Amazon Prime. If you’re already an Amazon Prime member, you automatically have access to its video streaming service, along with other perks like free 2-day shipping. The cost of a Prime membership is $99 if you pay annually, which might sound steep on its face but really works out to $8.25 per month — less than what you’d pay for a standard $9.99/month Netflix plan. Just be sure you actually pay for Amazon Prime annually because opting into the monthly payment will run you $10.99 and therefore cost an additional $32.88 per year. Unless you’re a loyal fan of Netflix’s original series like Orange is the New Black and House of Cards, it probably doesn’t make much sense to pay for both Amazon and Netflix.

Hulu. For $7.99 a month you can stream all you want but you’ll have to deal with commercials. Hulu Plus offers commercial-free viewing for $11.99, on par with Netflix’s premium subscription plan. However, whereas you can stream on up to four screens under a single Netflix subscription, Hulu only allows you to stream on one screen per subscription.

HBO Now.  HBO now offers its streaming-only service, HBO Now. It costs $14.99/month and includes total access to the HBO shows and movies cable subscribers enjoy. Just be prepared for a glitch every once in awhile — fans of highly popular shows like Game of Thrones have been known to crash the service when too many users log in to stream at once.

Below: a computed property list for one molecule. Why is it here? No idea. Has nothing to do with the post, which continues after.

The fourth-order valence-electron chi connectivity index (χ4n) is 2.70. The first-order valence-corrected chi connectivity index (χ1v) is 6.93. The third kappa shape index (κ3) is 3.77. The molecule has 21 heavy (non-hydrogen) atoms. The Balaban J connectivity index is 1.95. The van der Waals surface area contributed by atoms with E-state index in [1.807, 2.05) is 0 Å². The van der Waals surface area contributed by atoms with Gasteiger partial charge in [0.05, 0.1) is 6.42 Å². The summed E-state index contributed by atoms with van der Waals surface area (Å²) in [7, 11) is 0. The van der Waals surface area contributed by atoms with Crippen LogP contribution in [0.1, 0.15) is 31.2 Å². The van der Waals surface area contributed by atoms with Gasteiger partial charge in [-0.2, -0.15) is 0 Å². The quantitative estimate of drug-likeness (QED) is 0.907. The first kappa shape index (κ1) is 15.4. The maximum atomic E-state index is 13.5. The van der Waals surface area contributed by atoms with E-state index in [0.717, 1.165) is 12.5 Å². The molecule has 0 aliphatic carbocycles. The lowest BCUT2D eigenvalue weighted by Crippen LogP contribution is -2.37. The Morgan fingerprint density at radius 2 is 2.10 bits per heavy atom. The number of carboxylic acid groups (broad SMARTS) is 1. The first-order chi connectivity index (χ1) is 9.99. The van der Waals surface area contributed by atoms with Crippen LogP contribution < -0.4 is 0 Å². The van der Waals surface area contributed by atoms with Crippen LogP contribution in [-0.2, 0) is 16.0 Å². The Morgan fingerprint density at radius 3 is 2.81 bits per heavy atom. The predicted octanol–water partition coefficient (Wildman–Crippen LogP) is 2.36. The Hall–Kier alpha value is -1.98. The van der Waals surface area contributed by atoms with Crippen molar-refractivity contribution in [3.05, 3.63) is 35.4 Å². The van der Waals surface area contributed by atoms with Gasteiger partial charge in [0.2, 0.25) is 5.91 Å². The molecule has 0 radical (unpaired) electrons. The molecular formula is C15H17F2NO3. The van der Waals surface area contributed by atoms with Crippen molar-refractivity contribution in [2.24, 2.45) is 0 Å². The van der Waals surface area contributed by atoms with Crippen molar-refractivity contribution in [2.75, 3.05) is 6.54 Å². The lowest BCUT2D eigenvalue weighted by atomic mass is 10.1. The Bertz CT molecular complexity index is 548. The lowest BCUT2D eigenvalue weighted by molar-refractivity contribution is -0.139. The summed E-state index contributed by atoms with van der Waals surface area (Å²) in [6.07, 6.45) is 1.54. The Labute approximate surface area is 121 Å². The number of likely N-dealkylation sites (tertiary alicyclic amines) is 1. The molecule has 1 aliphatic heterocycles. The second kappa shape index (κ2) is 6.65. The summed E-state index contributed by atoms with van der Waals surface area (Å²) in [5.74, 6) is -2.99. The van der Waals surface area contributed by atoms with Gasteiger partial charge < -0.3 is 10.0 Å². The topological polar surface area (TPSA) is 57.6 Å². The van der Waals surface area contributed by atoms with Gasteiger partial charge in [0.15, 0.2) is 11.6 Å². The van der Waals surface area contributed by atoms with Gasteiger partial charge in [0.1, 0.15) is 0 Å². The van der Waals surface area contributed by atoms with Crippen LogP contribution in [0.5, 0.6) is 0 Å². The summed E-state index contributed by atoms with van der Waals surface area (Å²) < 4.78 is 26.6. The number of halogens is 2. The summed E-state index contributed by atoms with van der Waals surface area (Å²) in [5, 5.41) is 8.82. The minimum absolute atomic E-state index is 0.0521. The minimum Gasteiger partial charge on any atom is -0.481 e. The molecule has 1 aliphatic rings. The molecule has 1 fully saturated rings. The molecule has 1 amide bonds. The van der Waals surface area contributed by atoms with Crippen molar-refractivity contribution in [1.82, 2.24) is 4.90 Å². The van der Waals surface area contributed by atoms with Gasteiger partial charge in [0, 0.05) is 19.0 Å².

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Is This the End of Mandatory Arbitration?

class-action-lawsuit

Federal regulators moved one big step closer Thursday to banning contract language that prohibits consumers from joining class-action lawsuits against corporations.

The Consumer Financial Protection Bureau today issued a formal Notice of Proposed Rulemaking on the ban, opening a 90-day public comment period that’s sure to attract heavy rhetoric from both sides of the issue.

Consumer groups favor the ban, saying arbitration clauses in standard contracts prevent wronged consumers from having their day in court; industry groups say arbitration is more cost effective than class-action lawsuits. A CFPB field hearing will be held Thursday in New Mexico.